If you’ve read our recent blog posts like Rush Tax Relief – Federal Tax Lien and How to Avoid a Federal Tax Lien, you’re starting to see that receiving a Notice of Federal Tax Lien from the IRS is no laughing matter. A lien placed against your property or other assets can cause troubles when trying to sell or refinance your home, and if left unattended, a Federal Tax Lien may turn into a levy, which will then allow the IRS to seize the assets that the lien has been placed against.
As we’ve been discussing, a Notice of Federal Tax Lien is one of those situations where the recipient may want to consider Rush Tax Relief services. These expedited tax resolution services can help taxpayers to avoid increasing debt in the form of additional fees or penalties, or worse, the aforementioned levy scenario, where the IRS can seize the taxpayer’s assets.
In our most recent blog post, Rush Tax Relief – Federal Tax Lien Discharge, we discussed one of the possible options available to taxpayers who have received a Notice of Federal Tax Lien: the Federal Tax Lien Discharge. In this post, we’ll discuss what the requirements are to apply for the Federal Tax Lien Discharge and how to do so.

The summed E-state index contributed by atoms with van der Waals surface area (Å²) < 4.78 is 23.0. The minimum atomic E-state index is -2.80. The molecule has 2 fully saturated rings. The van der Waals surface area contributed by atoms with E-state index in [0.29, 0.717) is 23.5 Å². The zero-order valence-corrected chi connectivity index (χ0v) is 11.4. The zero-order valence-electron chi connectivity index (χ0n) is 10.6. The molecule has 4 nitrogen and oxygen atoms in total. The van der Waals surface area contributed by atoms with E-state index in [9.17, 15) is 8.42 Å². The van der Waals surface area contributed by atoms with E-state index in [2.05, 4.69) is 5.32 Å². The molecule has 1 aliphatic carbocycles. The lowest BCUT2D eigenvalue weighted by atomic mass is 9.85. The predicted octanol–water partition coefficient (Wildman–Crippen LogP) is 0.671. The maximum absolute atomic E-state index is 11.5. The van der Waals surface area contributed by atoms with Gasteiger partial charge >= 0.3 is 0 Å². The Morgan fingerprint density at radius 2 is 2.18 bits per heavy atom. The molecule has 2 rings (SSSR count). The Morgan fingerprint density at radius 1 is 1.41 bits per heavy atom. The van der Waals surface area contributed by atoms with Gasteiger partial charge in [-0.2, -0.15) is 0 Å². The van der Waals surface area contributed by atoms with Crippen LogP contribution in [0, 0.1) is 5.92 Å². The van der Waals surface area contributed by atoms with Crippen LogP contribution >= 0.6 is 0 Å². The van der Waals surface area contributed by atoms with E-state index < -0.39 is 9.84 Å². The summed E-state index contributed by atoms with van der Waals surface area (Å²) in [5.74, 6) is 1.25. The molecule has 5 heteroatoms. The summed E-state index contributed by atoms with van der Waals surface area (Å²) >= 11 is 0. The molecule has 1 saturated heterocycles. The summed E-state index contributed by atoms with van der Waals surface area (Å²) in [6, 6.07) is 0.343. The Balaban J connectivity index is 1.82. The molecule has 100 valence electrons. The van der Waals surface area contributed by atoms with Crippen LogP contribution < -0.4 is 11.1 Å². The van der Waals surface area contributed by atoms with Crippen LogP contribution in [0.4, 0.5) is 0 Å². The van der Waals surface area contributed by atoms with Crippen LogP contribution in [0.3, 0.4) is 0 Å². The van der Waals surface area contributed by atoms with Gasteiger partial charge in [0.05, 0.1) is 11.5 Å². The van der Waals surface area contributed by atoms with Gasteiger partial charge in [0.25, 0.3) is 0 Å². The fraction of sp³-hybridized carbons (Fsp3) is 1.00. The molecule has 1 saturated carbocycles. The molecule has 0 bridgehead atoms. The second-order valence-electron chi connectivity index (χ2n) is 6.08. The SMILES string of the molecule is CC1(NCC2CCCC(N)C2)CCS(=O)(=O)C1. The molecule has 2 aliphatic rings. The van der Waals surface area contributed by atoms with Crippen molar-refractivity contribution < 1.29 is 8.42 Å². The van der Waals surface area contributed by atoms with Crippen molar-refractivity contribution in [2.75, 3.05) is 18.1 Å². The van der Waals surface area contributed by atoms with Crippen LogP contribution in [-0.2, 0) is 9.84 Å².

Federal Tax Lien Discharge Requirements
As we state on our Tax Lien Discharge Service Page, “in order to be eligible for a Tax Lien Discharge you must provide the IRS with proof that you are able to protect their interest. There are a number of forms you must fill out displaying the appraised value of the property, a description of the property and a basis for the discharge.
“There are a number of reasons that the IRS may approve your property for discharge including:
- Proof that you have other valuable assets attached to the lien.
- You are able to sell your property and provide the proceeds to the IRS.
- You are able to prove that the value of the property is worthless to the IRS. For example, if you owe more on the property than an appraisal says it’s worth.
- You are capable of paying the IRS an amount equal to the interest they have on the property.”
As you can see, a Federal Tax Lien Discharge is most likely not the end of your journey with the IRS, as, in most cases, they will only approve a Federal Tax Lien Discharge if you are able to pay them money or leverage other assets in return. On the same Tax Lien Discharge Service Page, we continue on to say that “you will still owe the tax debt as well as any interest or fees attached to the debt to the IRS, even if your property is approved for the discharge. In addition to still owing the debt, the discharge only applies to the specific property named on the certificate, any other property attached to the lien will remain attached and subject to levy if the tax debt is not paid.”
That’s why it is so important that if you are struggling with tax debt, or have received a Notice of Federal Tax Lien, that you reach out to a team of qualified tax resolution specialists, like the one at Bullseye Tax Relief, right away. We can be reached by phone at (844) 582-3323 or by email at email@example.com.
In our next blog post, we’ll talk about another option taxpayers have when it comes to addressing a Federal Tax Lien – Federal Tax Lien Subordination.